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* Euro zone business activity picks up, but still weak
* Markets braced for rate cuts globally
* Euro zone bond yields set for sharp weekly declines
* Euro zone periphery govt bond yields http://tmsnrt.rs/2ii2Bqr (Updates pricing, adds detail on Italy)
LONDON, June 21 (Reuters) - Government bond yields across the euro area edged up on Friday after news that business activity in the bloc had picked up in June, but the data was not strong enough to shift market expectations that a rate cut is likely soon.
Borrowing costs remained within sight of record or multi-year lows hit on Tuesday after European Central Bank chief Mario Draghi's warning shot that more easing was on the cards unless inflation picks up.
And yields across the bloc were set to end Friday with sizeable falls -- Spanish 10-year yields were set for a ninth straight week of declines, the longest streak of weekly falls in almost 25 years.
IHS Markit's Flash Composite Purchasing Managers' Index (PMI), which is considered a good guide to economic health, only nudged up to 52.1 this month from a final May reading of 51.8.
French business activity strengthened more than expected in June to the fastest pace in seven months and activity in Germany's services and manufacturing sector edged higher in June.
But the overall tone of the euro zone PMI data remained weak and reinforced expectations for further monetary easing soon.
"We can take satisfaction from the fact that the PMIs haven't deteriorated significantly," said Chris Scicluna, head of economic research at Daiwa Capital Markets.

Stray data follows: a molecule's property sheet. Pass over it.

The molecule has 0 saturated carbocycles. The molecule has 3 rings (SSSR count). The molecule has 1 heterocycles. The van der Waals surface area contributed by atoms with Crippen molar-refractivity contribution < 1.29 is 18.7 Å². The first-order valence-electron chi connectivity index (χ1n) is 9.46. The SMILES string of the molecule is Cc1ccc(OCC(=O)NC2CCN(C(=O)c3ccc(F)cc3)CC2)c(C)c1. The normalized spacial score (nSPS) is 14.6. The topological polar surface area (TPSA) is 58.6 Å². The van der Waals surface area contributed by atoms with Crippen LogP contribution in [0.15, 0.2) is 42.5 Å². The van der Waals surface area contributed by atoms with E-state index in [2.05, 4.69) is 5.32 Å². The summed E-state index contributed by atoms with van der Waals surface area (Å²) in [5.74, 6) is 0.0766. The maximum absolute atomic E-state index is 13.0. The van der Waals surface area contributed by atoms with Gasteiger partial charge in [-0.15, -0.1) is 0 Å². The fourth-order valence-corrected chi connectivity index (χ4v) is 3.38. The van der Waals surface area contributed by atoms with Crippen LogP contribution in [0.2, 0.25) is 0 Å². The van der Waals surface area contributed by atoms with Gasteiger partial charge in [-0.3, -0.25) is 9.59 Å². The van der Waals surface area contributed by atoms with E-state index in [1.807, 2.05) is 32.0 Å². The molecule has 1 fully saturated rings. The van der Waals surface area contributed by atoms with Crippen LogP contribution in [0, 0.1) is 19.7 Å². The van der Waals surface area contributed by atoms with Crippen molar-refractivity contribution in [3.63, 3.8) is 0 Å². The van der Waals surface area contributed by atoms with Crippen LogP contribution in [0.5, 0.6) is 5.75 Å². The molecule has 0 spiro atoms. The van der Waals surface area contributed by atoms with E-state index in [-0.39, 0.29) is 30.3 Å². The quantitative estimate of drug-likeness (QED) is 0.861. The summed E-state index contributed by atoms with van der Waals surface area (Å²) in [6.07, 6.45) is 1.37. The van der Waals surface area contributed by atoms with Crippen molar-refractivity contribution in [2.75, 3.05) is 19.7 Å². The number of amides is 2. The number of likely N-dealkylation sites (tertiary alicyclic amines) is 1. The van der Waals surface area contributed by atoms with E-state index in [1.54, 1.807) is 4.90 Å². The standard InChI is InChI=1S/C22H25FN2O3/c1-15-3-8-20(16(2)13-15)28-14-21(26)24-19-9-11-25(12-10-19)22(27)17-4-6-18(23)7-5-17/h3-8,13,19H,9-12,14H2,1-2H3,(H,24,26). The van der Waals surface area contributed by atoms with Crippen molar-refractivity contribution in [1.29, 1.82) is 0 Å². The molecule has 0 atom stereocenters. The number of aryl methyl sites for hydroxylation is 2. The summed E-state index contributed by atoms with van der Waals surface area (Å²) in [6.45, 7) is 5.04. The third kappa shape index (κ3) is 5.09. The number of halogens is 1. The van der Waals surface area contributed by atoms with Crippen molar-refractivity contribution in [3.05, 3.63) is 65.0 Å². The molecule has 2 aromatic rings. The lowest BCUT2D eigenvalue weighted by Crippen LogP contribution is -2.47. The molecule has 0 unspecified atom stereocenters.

"But we need to see a meaningful improvement in the data to see the ECB sitting on its hands in the autumn. At the moment, expect a September rate cut."
Euro zone money markets have almost fully priced in a 10-basis-point rate cut at the ECB's September meeting.
Most 10-year bond yields in the bloc rose four to five basis points on the day on Friday.
Germany's benchmark Bund yield was up four bps at minus 0.28%, not far off a record low of around minus 0.33% hit on Tuesday after Draghi's speech in Sintra, Portugal. It is down two bps on the week.
Spanish 10-year bond yields were down six bps this week, declining for the ninth straight week.
Italy's 10-year bond yield, flat on the day at 2.16% , was down 16 bps this week, its third straight week of declines, despite re-escalating tensions between Deputy Prime Minister Matteo Salvini and the European Union over Italy's budget.
Salvini threatened to resign and bring down the government unless he can push through at least 10 billion euros ($11 billion) of tax cuts.
In addition to Draghi's dovish shock on Tuesday, the U.S. Federal Reserve on Wednesday signalled rate cuts as early as July, saying it was ready to battle growing economic risks.
The Bank of Japan and other major central banks are also under pressure to deliver more stimulus soon, a backdrop that suggests bond yields remained anchored.
"If this week has shown anything, it's that we're once again very reliant on central banks for returns," said Craig Erlam, senior market analyst at OANDA.
(Reporting by Dhara Ranasinghe, Editing by Larry King and Gareth Jones)